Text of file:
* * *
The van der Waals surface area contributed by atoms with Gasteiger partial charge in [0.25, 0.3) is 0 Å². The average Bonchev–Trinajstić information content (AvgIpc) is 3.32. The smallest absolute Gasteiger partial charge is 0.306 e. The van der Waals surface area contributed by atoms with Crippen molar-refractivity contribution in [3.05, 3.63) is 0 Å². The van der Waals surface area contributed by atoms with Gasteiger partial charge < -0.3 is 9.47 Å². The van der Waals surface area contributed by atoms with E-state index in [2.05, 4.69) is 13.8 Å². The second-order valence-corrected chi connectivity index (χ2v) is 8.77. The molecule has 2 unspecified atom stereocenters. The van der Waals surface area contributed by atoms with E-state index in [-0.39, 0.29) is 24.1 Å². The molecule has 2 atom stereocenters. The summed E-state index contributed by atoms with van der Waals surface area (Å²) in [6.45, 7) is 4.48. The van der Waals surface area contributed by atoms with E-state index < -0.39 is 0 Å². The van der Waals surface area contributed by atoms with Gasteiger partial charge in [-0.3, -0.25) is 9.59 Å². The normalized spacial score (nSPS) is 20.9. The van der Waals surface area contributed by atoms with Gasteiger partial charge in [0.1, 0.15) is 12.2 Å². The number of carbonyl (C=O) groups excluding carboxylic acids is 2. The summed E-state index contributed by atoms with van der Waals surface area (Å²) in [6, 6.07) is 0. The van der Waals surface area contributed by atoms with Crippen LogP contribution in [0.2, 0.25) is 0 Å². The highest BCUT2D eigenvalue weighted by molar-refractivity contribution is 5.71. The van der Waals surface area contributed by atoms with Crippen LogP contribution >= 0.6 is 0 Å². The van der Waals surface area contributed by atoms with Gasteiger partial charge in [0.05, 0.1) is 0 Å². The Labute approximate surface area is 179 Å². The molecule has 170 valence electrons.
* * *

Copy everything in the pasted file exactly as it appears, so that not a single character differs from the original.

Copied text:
The van der Waals surface area contributed by atoms with Gasteiger partial charge in [0.25, 0.3) is 0 Å². The average Bonchev–Trinajstić information content (AvgIpc) is 3.32. The smallest absolute Gasteiger partial charge is 0.306 e. The van der Waals surface area contributed by atoms with Crippen molar-refractivity contribution in [3.05, 3.63) is 0 Å². The van der Waals surface area contributed by atoms with Gasteiger partial charge < -0.3 is 9.47 Å². The van der Waals surface area contributed by atoms with E-state index in [2.05, 4.69) is 13.8 Å². The second-order valence-corrected chi connectivity index (χ2v) is 8.77. The molecule has 2 unspecified atom stereocenters. The van der Waals surface area contributed by atoms with E-state index in [-0.39, 0.29) is 24.1 Å². The molecule has 2 atom stereocenters. The summed E-state index contributed by atoms with van der Waals surface area (Å²) in [6.45, 7) is 4.48. The van der Waals surface area contributed by atoms with E-state index < -0.39 is 0 Å². The van der Waals surface area contributed by atoms with Gasteiger partial charge in [-0.3, -0.25) is 9.59 Å². The normalized spacial score (nSPS) is 20.9. The van der Waals surface area contributed by atoms with Gasteiger partial charge in [0.1, 0.15) is 12.2 Å². The number of carbonyl (C=O) groups excluding carboxylic acids is 2. The summed E-state index contributed by atoms with van der Waals surface area (Å²) in [6, 6.07) is 0. The van der Waals surface area contributed by atoms with Crippen LogP contribution in [0.2, 0.25) is 0 Å². The highest BCUT2D eigenvalue weighted by molar-refractivity contribution is 5.71. The van der Waals surface area contributed by atoms with Crippen LogP contribution >= 0.6 is 0 Å². The van der Waals surface area contributed by atoms with Gasteiger partial charge in [0.05, 0.1) is 0 Å². The Labute approximate surface area is 179 Å². The molecule has 170 valence electrons.